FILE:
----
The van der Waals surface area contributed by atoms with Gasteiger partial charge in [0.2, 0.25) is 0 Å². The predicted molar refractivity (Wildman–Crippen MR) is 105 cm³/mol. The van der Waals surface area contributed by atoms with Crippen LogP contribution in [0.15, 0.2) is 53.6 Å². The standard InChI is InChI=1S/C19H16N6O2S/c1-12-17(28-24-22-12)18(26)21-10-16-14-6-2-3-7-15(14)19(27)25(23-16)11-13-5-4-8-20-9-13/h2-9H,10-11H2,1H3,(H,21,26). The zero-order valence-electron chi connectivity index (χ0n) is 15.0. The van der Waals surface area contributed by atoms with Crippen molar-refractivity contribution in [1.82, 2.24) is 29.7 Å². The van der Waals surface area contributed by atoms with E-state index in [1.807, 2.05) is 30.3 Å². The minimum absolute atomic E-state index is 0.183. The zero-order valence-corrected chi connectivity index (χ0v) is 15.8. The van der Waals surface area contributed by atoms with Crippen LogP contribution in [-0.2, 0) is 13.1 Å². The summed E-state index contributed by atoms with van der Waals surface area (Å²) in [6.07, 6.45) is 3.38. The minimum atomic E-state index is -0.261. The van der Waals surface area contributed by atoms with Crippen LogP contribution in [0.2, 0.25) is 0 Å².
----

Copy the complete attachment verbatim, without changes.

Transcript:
The van der Waals surface area contributed by atoms with Gasteiger partial charge in [0.2, 0.25) is 0 Å². The predicted molar refractivity (Wildman–Crippen MR) is 105 cm³/mol. The van der Waals surface area contributed by atoms with Crippen LogP contribution in [0.15, 0.2) is 53.6 Å². The standard InChI is InChI=1S/C19H16N6O2S/c1-12-17(28-24-22-12)18(26)21-10-16-14-6-2-3-7-15(14)19(27)25(23-16)11-13-5-4-8-20-9-13/h2-9H,10-11H2,1H3,(H,21,26). The zero-order valence-electron chi connectivity index (χ0n) is 15.0. The van der Waals surface area contributed by atoms with Crippen molar-refractivity contribution in [1.82, 2.24) is 29.7 Å². The van der Waals surface area contributed by atoms with E-state index in [1.807, 2.05) is 30.3 Å². The minimum absolute atomic E-state index is 0.183. The zero-order valence-corrected chi connectivity index (χ0v) is 15.8. The van der Waals surface area contributed by atoms with Crippen LogP contribution in [-0.2, 0) is 13.1 Å². The summed E-state index contributed by atoms with van der Waals surface area (Å²) in [6.07, 6.45) is 3.38. The minimum atomic E-state index is -0.261. The van der Waals surface area contributed by atoms with Crippen LogP contribution in [0.2, 0.25) is 0 Å².